Reading & Writing at Fool’s Paradise

books about art and agingWriting for more hours of my days at Fool’s Paradise than I imagined possible left little time for reading and for those intense four weeks I had little interest in any fiction beyond my own. I did, however read three books:

  • Doris McCarthy: Ninety Years Wise by Doris McCarthy
  • Celebrating Life: The Art of Doris McCarthy
  • Treasured Legacies by Irene Borins Ash

Doris McCarthy: Ninety Years Wise made me feel as if I too could go from strength to strength as the years go on, despite the physical diminishment that’s bound to accompany them. Celebrating Life: The Art of Doris McCarthy inspired in me to apply some of her ideas about painting to my photography. Treasured Legacies encouraged me to think more positively about what it means to be old and to embrace the years ahead instead of dreading them.

Reading these books while enjoying the privilege of living and working in Doris’s former home, now the Doris McCarthy Artist-in-Residence Centre, may have heightened my appreciation of them, but I recommend them to anyone with an interest in art or aging.

What about the writing I did at Fool’s Paradise? I added a lot of words to my manuscript, I took out a lot of words too, and my brain is still buzzing with ideas for the project’s ongoing development.

How do you find the time and psychic space you need for your creative pursuits while still being an active participant in the other important parts of your life?

Share this post:

Kathy Stinson is the author of the classic Red Is Best and the award-winning The Man with the Violin. Her wide range of titles includes picture books, non-fiction, young adult fiction, historical fiction, horror, biography, series books, and short stories. She has met with her readers in every province and territory of Canada, in the United States, Britain, Liberia, and Korea. She lives in a small town in Ontario.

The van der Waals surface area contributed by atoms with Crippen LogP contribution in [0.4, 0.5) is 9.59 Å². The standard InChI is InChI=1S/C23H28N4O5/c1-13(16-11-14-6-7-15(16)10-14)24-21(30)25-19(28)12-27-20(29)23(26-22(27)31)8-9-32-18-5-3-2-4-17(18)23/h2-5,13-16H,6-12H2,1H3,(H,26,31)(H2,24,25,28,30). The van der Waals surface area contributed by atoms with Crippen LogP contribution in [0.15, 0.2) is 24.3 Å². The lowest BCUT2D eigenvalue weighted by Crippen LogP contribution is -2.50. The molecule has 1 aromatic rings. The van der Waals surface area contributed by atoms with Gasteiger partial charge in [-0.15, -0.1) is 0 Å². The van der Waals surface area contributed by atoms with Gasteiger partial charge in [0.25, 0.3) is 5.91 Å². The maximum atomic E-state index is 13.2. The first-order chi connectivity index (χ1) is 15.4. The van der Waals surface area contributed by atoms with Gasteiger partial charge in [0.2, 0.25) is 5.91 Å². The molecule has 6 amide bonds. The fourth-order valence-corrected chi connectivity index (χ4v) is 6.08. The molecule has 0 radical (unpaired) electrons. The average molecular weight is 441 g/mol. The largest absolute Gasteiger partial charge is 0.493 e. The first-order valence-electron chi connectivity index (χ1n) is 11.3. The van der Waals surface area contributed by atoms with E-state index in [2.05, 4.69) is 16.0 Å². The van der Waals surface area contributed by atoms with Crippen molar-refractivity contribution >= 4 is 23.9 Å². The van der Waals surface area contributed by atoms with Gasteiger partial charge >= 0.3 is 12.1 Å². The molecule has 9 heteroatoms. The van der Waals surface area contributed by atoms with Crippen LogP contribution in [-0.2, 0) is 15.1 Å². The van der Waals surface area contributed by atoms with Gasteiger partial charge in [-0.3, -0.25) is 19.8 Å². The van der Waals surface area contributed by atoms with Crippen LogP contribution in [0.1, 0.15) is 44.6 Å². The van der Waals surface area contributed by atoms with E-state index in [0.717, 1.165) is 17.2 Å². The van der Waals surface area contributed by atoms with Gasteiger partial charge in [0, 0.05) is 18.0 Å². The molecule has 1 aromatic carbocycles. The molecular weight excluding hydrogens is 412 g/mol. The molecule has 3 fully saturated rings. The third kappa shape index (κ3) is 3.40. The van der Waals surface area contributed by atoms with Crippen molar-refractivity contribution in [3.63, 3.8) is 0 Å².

Kathy Stinson


  1. Ingrid Ermanovics on April 13, 2016 at 3:47 pm

    You have made me realize that the question for me is what creative pursuits do I have?? I don't think running and reading qualify. I will be reflecting on this as spring and summer unfold. Any suggestions?

    • Kathy on June 29, 2016 at 10:23 am

      Sorry it’s taken me a while to respond to your thoughtful comment on this post, Ingrid. There was a glitch in the system for a while that didn’t let me know when someone had commented. Reading and running probably don’t ‘qualify’ as creative pursuits but they will certainly help feed any that you do pursue. I don’t feel qualified to suggest what those pursuits might be for you, but you may already have some. Are you gardening? Cooking? Planning lessons for your students? Creativity isn’t limited to the arts, right? But is there an art you find yourself particularly enjoying? Reading suggests writing as a possibility, and you certainly have lots of experiences to draw on, should you venture in that direction. But maybe you are more drawn to painting or photography? Or music? Wherever you’ve got to in your thinking since April, when you commented here, I hope you have a wonderful summer — creating or not.

Leave a Comment

Please read my Privacy Policy before commenting/subscribing.